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Background Consideration:

Imagine lining up all the teachings of the Bible in a row from the most important to the least important. Where should we put the millennium? One hundred forty years ago early Adventists emphasized the millennium. James White put his sermon on the millennium first in his collection of sermons. But Adventists were not unique. The millennium was on the lips and minds of many Christians. Influential voices in major Protestant denominations were announcing the dawn of a 1000 years of peace and righteousness for the world because the devil would be bound and the whole world would be converted during the millennium and then Jesus would come to meet a world prepared for him. Adventists vigorously disagreed and spoke out against this view as deceptive, not biblical and highly dangerous. They believed the Bible taught the world would grow more evil before the soon coming of Christ. From their point of view, the time left to make peace with God was very short, not a long period of hundreds of years.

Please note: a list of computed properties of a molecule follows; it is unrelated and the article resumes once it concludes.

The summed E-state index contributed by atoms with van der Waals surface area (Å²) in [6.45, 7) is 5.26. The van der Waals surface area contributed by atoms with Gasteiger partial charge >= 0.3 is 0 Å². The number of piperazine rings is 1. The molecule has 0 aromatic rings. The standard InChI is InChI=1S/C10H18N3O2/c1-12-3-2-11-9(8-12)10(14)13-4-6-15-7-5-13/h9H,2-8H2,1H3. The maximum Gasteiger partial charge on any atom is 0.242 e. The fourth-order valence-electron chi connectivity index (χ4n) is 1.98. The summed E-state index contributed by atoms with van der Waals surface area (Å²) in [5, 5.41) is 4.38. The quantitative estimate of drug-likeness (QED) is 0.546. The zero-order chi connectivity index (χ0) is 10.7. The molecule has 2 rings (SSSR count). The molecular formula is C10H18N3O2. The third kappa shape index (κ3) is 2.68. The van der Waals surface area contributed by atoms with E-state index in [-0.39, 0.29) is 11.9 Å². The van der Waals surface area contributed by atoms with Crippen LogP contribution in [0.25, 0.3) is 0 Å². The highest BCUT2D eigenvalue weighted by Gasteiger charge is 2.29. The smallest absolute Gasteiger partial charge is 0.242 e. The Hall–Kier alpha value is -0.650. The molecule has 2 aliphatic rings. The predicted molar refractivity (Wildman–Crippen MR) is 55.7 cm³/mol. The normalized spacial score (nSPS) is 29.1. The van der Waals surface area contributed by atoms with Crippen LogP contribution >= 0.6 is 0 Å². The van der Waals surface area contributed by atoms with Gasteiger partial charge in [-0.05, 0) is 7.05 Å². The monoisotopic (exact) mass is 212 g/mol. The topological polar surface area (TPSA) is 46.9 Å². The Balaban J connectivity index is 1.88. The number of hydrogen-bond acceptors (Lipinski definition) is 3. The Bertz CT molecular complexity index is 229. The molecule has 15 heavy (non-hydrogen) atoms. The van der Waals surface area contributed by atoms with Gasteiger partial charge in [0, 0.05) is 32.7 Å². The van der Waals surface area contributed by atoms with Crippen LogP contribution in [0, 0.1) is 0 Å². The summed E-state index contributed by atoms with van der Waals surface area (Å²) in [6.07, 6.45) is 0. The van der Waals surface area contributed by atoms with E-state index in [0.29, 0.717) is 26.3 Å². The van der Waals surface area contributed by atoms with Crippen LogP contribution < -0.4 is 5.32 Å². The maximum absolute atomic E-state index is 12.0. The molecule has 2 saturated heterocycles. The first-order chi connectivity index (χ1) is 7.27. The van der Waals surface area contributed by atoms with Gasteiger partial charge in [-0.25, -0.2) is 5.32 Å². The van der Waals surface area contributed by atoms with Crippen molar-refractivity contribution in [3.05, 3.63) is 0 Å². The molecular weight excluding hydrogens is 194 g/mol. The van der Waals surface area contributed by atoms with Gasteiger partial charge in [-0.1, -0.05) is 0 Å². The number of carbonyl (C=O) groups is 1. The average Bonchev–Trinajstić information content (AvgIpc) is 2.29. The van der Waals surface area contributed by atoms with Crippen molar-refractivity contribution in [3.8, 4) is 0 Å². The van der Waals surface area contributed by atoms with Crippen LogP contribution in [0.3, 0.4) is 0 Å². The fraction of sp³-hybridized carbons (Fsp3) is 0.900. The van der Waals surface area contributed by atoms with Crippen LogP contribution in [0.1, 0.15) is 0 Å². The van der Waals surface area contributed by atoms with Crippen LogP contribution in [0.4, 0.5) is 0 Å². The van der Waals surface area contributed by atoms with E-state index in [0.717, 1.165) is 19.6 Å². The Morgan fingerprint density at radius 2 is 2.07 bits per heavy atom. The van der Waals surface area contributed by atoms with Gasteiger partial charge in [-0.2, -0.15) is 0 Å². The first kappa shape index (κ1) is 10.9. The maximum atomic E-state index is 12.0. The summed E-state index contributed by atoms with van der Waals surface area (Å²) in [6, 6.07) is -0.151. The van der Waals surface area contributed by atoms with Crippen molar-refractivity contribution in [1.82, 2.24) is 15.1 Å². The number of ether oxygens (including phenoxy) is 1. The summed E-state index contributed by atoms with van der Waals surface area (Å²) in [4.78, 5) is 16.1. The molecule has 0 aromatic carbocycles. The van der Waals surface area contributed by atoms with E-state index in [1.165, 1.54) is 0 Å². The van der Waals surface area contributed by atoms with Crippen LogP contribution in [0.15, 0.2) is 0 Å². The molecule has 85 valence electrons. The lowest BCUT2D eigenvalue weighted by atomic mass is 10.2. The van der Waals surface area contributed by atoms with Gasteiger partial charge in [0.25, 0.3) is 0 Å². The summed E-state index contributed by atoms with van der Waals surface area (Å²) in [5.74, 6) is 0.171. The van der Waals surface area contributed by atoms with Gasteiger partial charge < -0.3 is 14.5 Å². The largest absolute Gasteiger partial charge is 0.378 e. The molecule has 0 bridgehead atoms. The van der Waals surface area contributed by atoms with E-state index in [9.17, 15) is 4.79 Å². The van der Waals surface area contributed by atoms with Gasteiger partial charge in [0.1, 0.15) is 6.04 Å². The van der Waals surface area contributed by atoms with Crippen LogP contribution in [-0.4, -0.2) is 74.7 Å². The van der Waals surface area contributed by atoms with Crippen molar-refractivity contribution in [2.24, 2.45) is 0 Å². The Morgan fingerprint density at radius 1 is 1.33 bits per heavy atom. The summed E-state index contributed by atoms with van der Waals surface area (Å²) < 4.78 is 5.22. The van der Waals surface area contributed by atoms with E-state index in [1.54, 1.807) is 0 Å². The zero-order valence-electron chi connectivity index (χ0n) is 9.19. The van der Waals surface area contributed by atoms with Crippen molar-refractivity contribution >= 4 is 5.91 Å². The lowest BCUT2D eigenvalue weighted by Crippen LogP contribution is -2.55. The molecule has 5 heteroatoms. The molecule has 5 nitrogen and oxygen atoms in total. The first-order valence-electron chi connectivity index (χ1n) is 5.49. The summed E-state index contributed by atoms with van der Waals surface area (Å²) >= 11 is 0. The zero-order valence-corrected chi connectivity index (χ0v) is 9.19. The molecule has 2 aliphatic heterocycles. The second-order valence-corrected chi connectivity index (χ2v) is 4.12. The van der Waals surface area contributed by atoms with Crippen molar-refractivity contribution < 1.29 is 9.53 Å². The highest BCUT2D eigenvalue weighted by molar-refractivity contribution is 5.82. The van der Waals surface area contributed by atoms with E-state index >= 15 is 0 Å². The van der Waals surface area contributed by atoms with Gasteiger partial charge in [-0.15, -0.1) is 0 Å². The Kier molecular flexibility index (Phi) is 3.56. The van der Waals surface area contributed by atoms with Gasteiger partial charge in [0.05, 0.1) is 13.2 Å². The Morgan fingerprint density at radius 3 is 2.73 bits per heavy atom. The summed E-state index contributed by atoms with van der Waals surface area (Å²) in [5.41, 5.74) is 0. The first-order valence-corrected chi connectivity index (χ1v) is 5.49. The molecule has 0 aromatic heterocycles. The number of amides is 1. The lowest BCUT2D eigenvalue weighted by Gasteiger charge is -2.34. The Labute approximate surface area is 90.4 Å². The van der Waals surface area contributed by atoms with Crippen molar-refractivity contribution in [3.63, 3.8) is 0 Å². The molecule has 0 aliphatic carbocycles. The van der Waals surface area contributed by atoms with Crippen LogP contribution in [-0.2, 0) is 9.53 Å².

The millennium is described in Revelation 20. While the wicked are dead Christ shares His reign with everyone who hasn’t worshiped the beast (Rev. 20:4-6). This brief picture of the millennial reign presumes that God and Christ are secure in sharing their power because they have so much of it. To use an earthy way of speaking, even after everyone has a chunk there’s lots left over.
According to Rev. 20:11-13, at the end of the 1000 years Satan will be freed to assemble a final assault against the saints of God in the holy city. The hordes of humanity surround the holy city only to meet the final judgement of God. Everyone stands before the throne of God and is judged according to their deeds.

Discussion Questions:

  1. How important is the millennium? What would be lost if the millennium got left out?
  2. Would I be interested in reigning if everyone gets to sit on a “throne”. Is the value of being a “winner” diminished if so many win? Do I lose respect for a God who shares his throne with so many ordinary people? How important is it to me to be at the head of the line or the top of the ladder? What if the ladder has only one rung and everyone is invited to stand on it?
  3. If God raises the wicked only to destroy them again, is this being vengeful on his part? Wouldn’t it be better to let them remain in their graves? What is implied about the wicked by the siege of the holy city? What does the final judgment imply about the relation of the wicked to God.
  4. Does Rev. 20:13 teach that the final judgement is based on human performance?

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